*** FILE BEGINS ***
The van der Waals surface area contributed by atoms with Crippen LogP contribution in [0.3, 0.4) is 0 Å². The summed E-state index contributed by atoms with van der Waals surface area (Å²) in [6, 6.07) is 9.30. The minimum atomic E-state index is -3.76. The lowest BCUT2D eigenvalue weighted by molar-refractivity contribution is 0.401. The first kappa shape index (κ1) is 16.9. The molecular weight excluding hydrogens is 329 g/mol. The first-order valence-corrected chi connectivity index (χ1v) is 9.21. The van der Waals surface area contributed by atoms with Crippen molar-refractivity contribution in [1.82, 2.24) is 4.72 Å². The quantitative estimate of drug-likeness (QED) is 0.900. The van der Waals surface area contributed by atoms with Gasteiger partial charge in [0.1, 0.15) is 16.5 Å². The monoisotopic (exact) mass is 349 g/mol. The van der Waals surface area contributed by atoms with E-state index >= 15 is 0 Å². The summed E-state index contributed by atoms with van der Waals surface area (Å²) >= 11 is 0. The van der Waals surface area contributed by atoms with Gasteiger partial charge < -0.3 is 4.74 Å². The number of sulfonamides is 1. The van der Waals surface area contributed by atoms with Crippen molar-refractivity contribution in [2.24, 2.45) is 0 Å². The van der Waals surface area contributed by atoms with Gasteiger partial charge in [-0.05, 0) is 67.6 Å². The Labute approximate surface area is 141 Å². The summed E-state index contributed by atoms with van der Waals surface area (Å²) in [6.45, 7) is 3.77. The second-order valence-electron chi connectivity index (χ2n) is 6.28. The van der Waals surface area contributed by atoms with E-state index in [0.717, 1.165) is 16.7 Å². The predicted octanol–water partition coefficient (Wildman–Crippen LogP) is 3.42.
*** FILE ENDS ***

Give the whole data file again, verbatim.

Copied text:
The van der Waals surface area contributed by atoms with Crippen LogP contribution in [0.3, 0.4) is 0 Å². The summed E-state index contributed by atoms with van der Waals surface area (Å²) in [6, 6.07) is 9.30. The minimum atomic E-state index is -3.76. The lowest BCUT2D eigenvalue weighted by molar-refractivity contribution is 0.401. The first kappa shape index (κ1) is 16.9. The molecular weight excluding hydrogens is 329 g/mol. The first-order valence-corrected chi connectivity index (χ1v) is 9.21. The van der Waals surface area contributed by atoms with Crippen molar-refractivity contribution in [1.82, 2.24) is 4.72 Å². The quantitative estimate of drug-likeness (QED) is 0.900. The van der Waals surface area contributed by atoms with Gasteiger partial charge in [0.1, 0.15) is 16.5 Å². The monoisotopic (exact) mass is 349 g/mol. The van der Waals surface area contributed by atoms with E-state index >= 15 is 0 Å². The summed E-state index contributed by atoms with van der Waals surface area (Å²) >= 11 is 0. The van der Waals surface area contributed by atoms with Gasteiger partial charge < -0.3 is 4.74 Å². The number of sulfonamides is 1. The van der Waals surface area contributed by atoms with Crippen molar-refractivity contribution in [2.24, 2.45) is 0 Å². The van der Waals surface area contributed by atoms with Gasteiger partial charge in [-0.05, 0) is 67.6 Å². The Labute approximate surface area is 141 Å². The summed E-state index contributed by atoms with van der Waals surface area (Å²) in [6.45, 7) is 3.77. The second-order valence-electron chi connectivity index (χ2n) is 6.28. The van der Waals surface area contributed by atoms with E-state index in [0.717, 1.165) is 16.7 Å². The predicted octanol–water partition coefficient (Wildman–Crippen LogP) is 3.42.